Social networks are helpful tools to communicate with each other. Indeed, they allow humans to interact with each other, keep in touch with distant relationships, connect with groups of similar interests, stay up to date with news, and much more. However, it should not be denied that these social networks also contain perverse effects, for example, the spread of fake news. Indeed, fake news or false information are often transmitted through social networks because of their capability to reach many people in record time. Fake news is often the visible and tangible form of disinformation, which consists of diffusing incorrect information. Fake news can be broadcast for multiple motivations.
The literature shows the growing tendency to use fake news for political motives, such as dissuading citizens from voting for a political party. It then becomes worrying for democratic systems to observe external and malicious actors wanting to influence citizens’ actions. For example, Mueller’s report (2019) claimed that Facebook and Twitter were attacked by cybercriminals using their platforms to disseminate mass disinformation by using false accounts to interfere with the US elections. Also, false information can dissuade or encourage citizens to commit certain acts such as inciting violence in the world by disseminating provocative remarks of a political, cultural, or religious nature.
The emergence of fake news and the growing literature on the subject led researcher Bastick (2021) to investigate the extent to which malicious actors can use social media to affect and thus subconsciously influence human behaviour with disinformation.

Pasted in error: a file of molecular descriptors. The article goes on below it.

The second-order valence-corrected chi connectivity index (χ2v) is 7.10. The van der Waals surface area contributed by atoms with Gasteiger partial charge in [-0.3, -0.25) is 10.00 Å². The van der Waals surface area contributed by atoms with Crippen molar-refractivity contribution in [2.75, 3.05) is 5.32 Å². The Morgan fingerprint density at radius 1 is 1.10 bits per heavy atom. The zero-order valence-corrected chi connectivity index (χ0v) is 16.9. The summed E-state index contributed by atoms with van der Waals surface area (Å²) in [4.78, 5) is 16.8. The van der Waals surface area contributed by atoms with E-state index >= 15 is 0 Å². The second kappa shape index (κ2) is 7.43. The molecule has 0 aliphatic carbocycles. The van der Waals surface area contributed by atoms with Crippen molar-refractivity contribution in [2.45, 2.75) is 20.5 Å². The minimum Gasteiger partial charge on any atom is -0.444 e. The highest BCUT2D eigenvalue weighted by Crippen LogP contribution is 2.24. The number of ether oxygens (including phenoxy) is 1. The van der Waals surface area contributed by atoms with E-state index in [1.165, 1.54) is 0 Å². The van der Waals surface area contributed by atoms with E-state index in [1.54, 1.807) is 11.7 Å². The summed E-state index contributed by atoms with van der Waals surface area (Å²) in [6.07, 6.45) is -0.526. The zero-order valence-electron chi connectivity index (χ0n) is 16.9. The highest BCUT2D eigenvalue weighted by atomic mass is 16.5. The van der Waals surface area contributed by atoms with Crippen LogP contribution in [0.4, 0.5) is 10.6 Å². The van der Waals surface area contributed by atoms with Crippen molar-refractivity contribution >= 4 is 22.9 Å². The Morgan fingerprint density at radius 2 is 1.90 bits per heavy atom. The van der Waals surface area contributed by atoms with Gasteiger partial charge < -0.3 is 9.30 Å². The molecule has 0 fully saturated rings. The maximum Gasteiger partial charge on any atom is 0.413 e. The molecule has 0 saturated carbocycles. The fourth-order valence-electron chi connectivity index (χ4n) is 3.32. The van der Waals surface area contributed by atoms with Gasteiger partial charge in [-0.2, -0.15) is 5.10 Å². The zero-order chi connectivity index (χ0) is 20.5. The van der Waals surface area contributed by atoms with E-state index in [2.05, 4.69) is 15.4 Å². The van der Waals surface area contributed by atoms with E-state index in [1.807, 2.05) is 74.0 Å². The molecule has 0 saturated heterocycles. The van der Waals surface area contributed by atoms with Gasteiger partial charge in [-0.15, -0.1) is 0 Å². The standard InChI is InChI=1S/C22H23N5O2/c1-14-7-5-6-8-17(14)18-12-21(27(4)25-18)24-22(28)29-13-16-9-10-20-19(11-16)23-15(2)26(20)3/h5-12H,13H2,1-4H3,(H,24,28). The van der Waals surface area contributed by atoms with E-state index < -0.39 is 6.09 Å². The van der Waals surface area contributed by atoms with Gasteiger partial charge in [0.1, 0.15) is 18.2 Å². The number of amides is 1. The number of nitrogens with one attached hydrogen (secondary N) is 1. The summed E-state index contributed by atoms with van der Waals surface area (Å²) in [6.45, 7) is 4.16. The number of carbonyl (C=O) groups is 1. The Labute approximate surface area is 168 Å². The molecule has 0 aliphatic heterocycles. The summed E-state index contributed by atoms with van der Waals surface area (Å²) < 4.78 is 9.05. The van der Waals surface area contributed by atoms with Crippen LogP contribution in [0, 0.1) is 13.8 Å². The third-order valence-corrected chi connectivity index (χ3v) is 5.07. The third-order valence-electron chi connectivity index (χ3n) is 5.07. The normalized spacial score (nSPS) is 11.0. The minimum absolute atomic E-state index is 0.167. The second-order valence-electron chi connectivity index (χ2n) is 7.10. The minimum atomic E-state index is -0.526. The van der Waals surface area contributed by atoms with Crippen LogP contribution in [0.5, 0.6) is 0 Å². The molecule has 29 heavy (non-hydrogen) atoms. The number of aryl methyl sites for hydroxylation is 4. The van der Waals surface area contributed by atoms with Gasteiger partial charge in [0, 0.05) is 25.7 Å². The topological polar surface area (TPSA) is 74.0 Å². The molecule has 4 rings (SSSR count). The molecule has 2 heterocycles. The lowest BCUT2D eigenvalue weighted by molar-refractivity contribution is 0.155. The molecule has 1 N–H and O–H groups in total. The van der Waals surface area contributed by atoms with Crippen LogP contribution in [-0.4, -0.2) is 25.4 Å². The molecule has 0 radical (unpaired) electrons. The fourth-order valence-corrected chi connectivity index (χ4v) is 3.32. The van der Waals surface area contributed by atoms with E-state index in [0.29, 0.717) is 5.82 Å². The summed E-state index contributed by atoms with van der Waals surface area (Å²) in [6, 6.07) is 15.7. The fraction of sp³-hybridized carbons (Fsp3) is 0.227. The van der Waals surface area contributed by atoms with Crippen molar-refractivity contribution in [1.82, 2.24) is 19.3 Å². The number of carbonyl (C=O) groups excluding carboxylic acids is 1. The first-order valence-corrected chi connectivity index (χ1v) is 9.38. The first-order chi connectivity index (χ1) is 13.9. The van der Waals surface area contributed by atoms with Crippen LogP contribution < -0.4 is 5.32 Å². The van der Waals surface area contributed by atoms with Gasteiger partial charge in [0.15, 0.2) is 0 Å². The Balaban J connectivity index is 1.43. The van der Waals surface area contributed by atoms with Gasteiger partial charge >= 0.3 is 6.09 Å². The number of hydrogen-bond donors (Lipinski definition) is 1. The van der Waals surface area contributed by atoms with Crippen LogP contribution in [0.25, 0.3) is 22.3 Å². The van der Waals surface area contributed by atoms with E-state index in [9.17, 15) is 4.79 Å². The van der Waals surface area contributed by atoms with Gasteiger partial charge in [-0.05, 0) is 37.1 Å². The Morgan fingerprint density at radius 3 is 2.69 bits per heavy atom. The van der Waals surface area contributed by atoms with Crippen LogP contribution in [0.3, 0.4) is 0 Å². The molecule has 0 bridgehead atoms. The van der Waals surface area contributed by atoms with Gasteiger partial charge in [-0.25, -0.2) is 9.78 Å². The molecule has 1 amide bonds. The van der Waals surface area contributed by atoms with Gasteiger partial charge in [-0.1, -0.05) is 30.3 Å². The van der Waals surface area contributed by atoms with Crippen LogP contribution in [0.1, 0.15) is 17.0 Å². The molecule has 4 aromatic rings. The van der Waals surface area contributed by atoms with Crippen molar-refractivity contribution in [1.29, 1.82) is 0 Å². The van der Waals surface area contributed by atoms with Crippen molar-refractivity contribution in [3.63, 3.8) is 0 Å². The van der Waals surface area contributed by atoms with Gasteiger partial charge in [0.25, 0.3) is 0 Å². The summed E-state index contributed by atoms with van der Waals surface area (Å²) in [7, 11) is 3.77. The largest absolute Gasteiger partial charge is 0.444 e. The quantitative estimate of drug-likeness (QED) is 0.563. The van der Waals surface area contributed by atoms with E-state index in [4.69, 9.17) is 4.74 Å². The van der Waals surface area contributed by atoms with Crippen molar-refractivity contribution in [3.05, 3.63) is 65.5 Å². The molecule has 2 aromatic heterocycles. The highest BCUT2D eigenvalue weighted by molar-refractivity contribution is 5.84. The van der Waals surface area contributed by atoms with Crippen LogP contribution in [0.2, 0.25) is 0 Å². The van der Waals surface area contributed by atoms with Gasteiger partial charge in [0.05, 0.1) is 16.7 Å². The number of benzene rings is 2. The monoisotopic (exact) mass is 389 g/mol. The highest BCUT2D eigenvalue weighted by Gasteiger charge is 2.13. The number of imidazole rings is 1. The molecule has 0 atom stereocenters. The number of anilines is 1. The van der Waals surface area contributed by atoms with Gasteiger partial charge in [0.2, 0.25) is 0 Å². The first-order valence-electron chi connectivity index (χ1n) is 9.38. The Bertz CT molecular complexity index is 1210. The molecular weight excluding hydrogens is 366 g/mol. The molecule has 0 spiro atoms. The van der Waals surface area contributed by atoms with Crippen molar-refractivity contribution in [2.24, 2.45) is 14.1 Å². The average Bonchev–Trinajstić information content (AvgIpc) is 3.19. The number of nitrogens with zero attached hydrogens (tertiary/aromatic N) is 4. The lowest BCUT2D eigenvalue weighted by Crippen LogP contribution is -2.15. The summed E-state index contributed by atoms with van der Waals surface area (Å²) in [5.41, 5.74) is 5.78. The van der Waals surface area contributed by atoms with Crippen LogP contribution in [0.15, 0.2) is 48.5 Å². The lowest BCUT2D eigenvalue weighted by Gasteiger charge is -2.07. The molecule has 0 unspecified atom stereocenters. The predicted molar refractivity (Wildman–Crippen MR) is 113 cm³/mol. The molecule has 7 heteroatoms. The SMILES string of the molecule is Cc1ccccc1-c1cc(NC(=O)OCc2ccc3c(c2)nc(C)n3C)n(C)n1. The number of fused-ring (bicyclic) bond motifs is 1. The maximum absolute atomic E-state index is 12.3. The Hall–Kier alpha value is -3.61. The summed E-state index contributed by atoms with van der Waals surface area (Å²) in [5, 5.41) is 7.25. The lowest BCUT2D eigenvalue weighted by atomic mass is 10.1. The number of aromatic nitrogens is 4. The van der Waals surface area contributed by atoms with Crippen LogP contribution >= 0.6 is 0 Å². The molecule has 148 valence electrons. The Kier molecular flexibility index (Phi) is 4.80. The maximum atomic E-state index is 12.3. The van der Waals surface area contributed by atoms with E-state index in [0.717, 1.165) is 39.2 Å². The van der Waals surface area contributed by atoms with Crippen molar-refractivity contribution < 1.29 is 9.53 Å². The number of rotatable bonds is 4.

As such, a laboratory experiment was carried out with 233 participants. The participants were undergraduate students at a political science school in France. The population was composed mainly of women (71%) and with an average age of 18.45. They were all randomly separated into three groups, two participating groups and a control group. Participants were exposed to various tests to measure their behaviours before and after exposure to fake news.
The study results show that exposure, as brief as less than 5 minutes, to fake news can subconsciously alter people’s behaviour. Briefly, this study shows that fake news can influence and manipulate human behaviour. A marked difference can be observed between the participating groups and the control group not exposed to fake news.
However, studying the impact of fake news on behaviour becomes much more complicated than in a laboratory. Indeed, in real life, several other factors can be considered, such as repeated exposure to disinformation, exposure to different sources of disinformation, and peers’ influence.
Regarding the study’s limits, it is crucial to consider the participants’ homogeneity, all coming from the same university program and being all in the same age group; the study’s results cannot be generalized to the general population.
In conclusion, the article helps illustrate the impact that false information and disinformation, in general, can have on human behaviour. The results are alarming both for national and international government and political agencies favouring a democratic society. Governments and political agencies must then work together to prevent or at least limit fake news spread.